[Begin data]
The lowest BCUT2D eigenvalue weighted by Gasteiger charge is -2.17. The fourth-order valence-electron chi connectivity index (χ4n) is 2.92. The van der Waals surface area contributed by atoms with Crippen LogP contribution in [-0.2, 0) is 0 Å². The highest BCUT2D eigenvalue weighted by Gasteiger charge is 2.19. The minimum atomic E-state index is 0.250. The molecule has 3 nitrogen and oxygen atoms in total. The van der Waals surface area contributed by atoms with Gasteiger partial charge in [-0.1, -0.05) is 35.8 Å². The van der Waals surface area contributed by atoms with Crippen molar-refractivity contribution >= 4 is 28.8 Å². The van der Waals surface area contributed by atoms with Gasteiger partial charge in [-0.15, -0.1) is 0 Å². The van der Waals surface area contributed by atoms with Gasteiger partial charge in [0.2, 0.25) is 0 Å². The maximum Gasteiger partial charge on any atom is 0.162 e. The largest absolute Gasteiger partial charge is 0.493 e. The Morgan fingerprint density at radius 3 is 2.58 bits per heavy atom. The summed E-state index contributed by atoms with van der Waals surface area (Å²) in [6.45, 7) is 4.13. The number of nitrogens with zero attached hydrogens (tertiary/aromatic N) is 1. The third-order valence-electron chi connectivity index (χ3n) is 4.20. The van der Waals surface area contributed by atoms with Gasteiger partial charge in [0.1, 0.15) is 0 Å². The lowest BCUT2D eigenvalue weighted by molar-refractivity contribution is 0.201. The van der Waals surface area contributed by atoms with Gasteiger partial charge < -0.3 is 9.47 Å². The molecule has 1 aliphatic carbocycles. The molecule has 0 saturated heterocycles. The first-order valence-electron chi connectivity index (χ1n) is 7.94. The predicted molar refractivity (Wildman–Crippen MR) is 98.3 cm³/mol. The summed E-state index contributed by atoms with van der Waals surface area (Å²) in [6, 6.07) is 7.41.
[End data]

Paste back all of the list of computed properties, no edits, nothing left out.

The lowest BCUT2D eigenvalue weighted by Gasteiger charge is -2.17. The fourth-order valence-electron chi connectivity index (χ4n) is 2.92. The van der Waals surface area contributed by atoms with Crippen LogP contribution in [-0.2, 0) is 0 Å². The highest BCUT2D eigenvalue weighted by Gasteiger charge is 2.19. The minimum atomic E-state index is 0.250. The molecule has 3 nitrogen and oxygen atoms in total. The van der Waals surface area contributed by atoms with Gasteiger partial charge in [-0.1, -0.05) is 35.8 Å². The van der Waals surface area contributed by atoms with Crippen molar-refractivity contribution >= 4 is 28.8 Å². The van der Waals surface area contributed by atoms with Gasteiger partial charge in [-0.15, -0.1) is 0 Å². The van der Waals surface area contributed by atoms with Gasteiger partial charge in [0.2, 0.25) is 0 Å². The maximum Gasteiger partial charge on any atom is 0.162 e. The largest absolute Gasteiger partial charge is 0.493 e. The Morgan fingerprint density at radius 3 is 2.58 bits per heavy atom. The summed E-state index contributed by atoms with van der Waals surface area (Å²) in [6.45, 7) is 4.13. The number of nitrogens with zero attached hydrogens (tertiary/aromatic N) is 1. The third-order valence-electron chi connectivity index (χ3n) is 4.20. The van der Waals surface area contributed by atoms with Gasteiger partial charge in [0.1, 0.15) is 0 Å². The lowest BCUT2D eigenvalue weighted by molar-refractivity contribution is 0.201. The van der Waals surface area contributed by atoms with Gasteiger partial charge < -0.3 is 9.47 Å². The molecule has 1 aliphatic carbocycles. The molecule has 0 saturated heterocycles. The first-order valence-electron chi connectivity index (χ1n) is 7.94. The predicted molar refractivity (Wildman–Crippen MR) is 98.3 cm³/mol. The summed E-state index contributed by atoms with van der Waals surface area (Å²) in [6, 6.07) is 7.41.